The Longitude Prize: What’s The Biggest Scientific Challenge Today? ($16 Million Could Be Yours!)


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johnharrison

Two British organizations are offering $16 million to the person who can best solve a scientific challenge. And it wants the public to vote on which of six challenges most needs a solution.

The Longitude Prize is being funded by the Technology Strategy Board (a semi-independent government agency) and organized by Nesta (a charity.) It takes its name from a government competition in 1714 that offered £20,000 to anyone who could find a way to measure longitude to within 30 nautical miles.

Although nobody won the official prizes, the government handed out around £100,000, equivalent to £12.5 million (around US $20 million) in today’s money. The biggest payment went to John Harrison (pictured) who invented the marine chromoter.

The revived contest will have a total prize fund of £10 million. A panel of scientists, engineers and politicians have drawn up a shortlist of six challenges, but the public will pick which will be the focus of the competition.

Anyone can vote, regardless of location, though you’ll have to register on the BBC website. You can then vote up to three times.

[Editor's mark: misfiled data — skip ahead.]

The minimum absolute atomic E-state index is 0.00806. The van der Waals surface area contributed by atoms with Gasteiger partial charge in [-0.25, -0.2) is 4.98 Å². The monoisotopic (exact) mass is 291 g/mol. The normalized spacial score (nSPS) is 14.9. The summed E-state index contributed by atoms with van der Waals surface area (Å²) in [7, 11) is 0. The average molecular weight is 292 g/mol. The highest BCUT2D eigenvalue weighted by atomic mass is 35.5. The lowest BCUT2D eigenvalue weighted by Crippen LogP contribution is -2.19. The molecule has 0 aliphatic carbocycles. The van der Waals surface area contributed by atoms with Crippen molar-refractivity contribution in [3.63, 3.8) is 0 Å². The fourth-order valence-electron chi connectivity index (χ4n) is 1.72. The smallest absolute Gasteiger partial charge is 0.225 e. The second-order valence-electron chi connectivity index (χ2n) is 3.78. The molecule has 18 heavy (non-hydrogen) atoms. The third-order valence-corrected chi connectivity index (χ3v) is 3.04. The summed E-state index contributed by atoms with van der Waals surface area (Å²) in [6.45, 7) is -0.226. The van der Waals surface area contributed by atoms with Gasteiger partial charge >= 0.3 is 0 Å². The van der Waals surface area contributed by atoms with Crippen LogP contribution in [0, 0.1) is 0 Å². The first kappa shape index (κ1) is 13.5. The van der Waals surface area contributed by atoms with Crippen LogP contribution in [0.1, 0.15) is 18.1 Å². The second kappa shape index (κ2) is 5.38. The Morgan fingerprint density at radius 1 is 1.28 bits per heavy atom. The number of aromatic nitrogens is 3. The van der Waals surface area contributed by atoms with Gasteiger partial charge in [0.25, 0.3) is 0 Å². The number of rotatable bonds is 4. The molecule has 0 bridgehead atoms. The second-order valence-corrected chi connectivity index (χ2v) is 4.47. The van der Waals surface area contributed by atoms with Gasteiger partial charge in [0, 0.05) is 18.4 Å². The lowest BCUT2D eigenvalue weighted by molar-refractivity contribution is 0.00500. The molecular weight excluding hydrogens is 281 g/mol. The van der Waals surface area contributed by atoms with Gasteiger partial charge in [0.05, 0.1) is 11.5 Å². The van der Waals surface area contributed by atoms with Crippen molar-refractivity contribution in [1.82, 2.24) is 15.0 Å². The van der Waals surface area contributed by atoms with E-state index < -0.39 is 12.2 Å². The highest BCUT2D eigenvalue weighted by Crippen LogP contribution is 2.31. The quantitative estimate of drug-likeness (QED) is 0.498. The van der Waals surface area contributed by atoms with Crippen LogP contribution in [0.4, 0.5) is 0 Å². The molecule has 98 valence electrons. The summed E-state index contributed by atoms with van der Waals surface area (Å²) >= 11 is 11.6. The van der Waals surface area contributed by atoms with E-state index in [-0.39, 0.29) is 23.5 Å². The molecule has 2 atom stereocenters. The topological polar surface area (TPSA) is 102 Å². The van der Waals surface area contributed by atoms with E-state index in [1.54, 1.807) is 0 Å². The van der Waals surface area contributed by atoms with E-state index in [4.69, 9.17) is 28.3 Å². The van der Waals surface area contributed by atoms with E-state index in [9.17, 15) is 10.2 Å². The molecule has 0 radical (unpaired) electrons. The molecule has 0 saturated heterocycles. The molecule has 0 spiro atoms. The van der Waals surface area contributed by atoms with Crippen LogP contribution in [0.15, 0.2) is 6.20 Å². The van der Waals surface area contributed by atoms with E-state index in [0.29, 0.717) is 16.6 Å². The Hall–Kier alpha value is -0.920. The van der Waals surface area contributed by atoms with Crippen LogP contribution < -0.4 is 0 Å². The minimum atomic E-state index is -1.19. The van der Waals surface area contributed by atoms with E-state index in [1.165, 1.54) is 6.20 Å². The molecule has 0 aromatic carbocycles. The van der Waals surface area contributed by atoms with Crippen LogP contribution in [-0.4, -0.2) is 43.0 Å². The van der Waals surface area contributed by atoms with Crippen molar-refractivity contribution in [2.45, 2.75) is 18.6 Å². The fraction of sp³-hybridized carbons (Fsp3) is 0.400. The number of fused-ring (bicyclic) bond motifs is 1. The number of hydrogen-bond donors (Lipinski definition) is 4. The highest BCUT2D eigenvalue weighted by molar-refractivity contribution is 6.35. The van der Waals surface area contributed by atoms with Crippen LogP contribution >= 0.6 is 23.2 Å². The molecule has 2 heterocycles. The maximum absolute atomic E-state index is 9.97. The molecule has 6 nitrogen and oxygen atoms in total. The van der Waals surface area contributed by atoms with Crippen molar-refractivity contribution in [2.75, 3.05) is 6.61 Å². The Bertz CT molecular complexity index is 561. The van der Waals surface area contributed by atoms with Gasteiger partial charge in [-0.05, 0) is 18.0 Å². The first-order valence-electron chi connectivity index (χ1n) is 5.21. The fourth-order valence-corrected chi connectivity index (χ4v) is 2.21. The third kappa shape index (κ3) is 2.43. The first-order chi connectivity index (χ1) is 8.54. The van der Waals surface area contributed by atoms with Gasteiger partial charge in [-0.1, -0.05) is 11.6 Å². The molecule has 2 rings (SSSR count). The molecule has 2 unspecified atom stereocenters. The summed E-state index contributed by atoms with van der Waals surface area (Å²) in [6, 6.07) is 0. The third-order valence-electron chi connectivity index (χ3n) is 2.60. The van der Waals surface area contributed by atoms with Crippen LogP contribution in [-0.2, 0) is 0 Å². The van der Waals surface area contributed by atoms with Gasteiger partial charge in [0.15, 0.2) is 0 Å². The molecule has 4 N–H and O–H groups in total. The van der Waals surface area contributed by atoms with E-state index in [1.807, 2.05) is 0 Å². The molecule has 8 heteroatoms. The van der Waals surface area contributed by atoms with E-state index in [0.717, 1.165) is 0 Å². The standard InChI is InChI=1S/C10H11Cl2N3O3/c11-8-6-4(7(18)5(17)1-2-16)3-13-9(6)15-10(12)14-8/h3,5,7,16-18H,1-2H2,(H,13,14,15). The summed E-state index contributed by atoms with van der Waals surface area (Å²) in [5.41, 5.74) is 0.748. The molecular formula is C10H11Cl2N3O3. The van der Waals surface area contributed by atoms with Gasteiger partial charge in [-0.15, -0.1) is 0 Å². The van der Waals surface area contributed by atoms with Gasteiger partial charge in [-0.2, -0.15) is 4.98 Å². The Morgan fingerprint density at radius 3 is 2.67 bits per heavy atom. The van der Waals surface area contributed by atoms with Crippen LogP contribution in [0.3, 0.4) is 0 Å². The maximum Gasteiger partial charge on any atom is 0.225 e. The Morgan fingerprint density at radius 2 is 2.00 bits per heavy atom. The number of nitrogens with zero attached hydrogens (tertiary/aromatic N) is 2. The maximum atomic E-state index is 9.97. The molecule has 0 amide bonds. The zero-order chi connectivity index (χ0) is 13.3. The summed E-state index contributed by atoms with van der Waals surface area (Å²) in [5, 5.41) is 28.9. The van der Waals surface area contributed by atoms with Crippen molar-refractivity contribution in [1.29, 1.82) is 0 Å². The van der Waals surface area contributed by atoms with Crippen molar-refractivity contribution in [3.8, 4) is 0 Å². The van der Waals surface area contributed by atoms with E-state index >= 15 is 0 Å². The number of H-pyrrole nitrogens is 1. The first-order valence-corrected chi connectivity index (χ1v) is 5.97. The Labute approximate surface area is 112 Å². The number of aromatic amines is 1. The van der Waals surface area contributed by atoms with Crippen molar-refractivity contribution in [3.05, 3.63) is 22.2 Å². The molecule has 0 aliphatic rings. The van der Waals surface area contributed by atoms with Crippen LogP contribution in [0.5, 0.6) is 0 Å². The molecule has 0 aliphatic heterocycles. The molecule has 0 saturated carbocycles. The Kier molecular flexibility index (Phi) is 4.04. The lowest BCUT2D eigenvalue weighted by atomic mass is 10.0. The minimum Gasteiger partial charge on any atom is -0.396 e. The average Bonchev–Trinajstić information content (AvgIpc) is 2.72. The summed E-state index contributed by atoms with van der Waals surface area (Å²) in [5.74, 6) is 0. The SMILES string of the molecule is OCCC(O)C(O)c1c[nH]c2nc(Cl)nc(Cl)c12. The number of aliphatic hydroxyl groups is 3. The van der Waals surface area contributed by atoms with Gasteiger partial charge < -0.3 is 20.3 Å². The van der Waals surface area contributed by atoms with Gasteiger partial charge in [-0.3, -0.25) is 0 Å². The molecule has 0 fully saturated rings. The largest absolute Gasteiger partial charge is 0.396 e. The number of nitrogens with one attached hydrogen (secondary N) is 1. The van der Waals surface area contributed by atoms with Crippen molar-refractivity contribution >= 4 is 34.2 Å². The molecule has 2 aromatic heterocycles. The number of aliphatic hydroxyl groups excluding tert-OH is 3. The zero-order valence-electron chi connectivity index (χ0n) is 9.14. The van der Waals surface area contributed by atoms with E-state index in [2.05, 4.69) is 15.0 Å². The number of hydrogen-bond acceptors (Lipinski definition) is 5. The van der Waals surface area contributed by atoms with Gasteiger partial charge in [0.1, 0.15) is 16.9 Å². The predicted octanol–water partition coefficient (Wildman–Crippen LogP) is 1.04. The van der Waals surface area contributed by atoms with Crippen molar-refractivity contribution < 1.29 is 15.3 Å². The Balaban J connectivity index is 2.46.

The six challenges, detailed on the competition website are:

  • How can we prevent the rise of resistance to antibiotics?
  • How can we help people with dementia live independently for longer?
  • How can we fly without damaging the environment?
  • How can we ensure everyone has nutritious, sustainable food?
  • How can we restore movement to those with paralysis?
  • How can we ensure everyone can have access to safe and clean water?

Once a winning category is chosen, officials will decide the exact scope and criteria of the prize contest itself.

So readers, which category would you vote for? And would you go for the problem that most needs a solution, or the one where you think the cash prizes are most likely to spark an effective invention?







2 Responses to The Longitude Prize: What’s The Biggest Scientific Challenge Today? ($16 Million Could Be Yours!)

  1. “Anyone can vote, regardless of location, though you’ll have to register on the BBC website. You can then vote up to three times.”
    Well, I am in germany, and I cannot vote, since “This vote is not available outside of the United Kingdom.” Too bad, really.

  2. Voting on science is such a bad idea. I.e. the resistance to antibiotics seems to be overrepresented in the media and is not such an immediate and world ending kind of problem as its sometimes portrayed. My bet would be that more people vote on it than it will actually deserve compared to the others.